Dozens of United Nations peacekeepers implicated in cases of sexual abuse and exploitation have been disciplined and punished, a spokesperson for the world body said today.
The UN has imposed a zero-tolerance policy against sexual abuse and exploitation by its peacekeepers, and senior officials have reiterated in recent years that this means there is no impunity for blue helmets who engage in such practices.
UN spokesperson Michele Montas said that, since January, troop-contributing countries have reported that 33 military personnel implicated in cases of sexual abuse and exploitation while serving in UN operations have been disciplined and punished.
This is according to the Department of Field Support (DFS), which added that the punishments included forced retirement, withdrawal of officer’s commission, various lengths of imprisonment and outright dismissal.
Last year, two military personnel received such disciplinary action and there were 15 such cases the year before, Ms. Montas told reporters in New York.
In addition, disciplinary action was taken, over the past three years, against 20 military personnel for cases involving other forms of misconduct, such as negligent loss of firearms, traffic-related violations and fraud or theft.
Some of the cases involved peacekeepers who served in Haiti, Lebanon, Côte d’Ivoire, Liberia, Sudan, and the Democratic Republic of the Congo (DRC), which hosts the largest UN peacekeeping mission worldwide.
Deployment of UN peacekeepers is at a record high, with more than 113,000 personnel serving in 18 operations on four continents.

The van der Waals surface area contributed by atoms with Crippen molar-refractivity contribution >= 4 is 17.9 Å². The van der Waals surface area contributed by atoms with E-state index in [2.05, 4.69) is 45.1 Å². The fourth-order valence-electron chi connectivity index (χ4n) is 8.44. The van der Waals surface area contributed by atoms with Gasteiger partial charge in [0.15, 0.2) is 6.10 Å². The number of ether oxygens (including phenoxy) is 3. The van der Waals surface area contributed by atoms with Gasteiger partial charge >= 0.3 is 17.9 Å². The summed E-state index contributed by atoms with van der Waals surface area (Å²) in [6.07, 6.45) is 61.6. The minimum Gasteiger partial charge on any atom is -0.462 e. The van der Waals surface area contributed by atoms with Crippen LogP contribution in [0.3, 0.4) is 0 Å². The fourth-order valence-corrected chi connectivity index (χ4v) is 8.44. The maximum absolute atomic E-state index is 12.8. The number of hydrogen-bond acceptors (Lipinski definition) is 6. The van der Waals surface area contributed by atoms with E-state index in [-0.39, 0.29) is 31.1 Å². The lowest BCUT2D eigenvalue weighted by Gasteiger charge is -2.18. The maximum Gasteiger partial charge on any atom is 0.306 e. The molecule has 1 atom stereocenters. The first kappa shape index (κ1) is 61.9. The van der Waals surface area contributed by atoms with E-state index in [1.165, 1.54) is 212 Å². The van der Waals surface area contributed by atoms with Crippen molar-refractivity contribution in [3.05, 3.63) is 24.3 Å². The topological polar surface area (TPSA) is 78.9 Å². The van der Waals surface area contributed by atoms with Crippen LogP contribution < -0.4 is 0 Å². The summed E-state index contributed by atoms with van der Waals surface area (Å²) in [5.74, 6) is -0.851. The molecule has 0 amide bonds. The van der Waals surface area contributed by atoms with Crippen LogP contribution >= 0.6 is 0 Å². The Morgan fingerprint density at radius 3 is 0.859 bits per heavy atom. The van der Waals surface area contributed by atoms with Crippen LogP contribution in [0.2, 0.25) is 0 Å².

While not providing details about those engaged in misconduct, Ms. Montas said there have been a number of cases where people have been repatriated, with follow-up action by troop-contributing countries.
“When allegations of misconduct are substantiated against any military or police serving in UN peacekeeping, the UN repatriates the individuals concerned and then bans them from participating in future peacekeeping operations.”
She added that the UN tries to pursue cases of any misconduct as far as it can. Beyond that, national tribunals and national courts have a role to play.
“The UN is trying to get troop contributors to do more in prosecuting and punishing their nationals who engage in misconduct,” said the spokesperson.
Ms. Montas stressed that there has been an increase in the number of requests and responses to those requests in dealing with the issue.
In 2009, the UN sent 112 requests for action taken concerning all forms of misconduct, including but not limited to sexual exploitation and abuse, and received 14 responses as of 3 November.
By comparison, she noted, the UN sent 192 such requests in 2008 and received six responses on action taken, while 146 requests were made and nine responses received in 2007.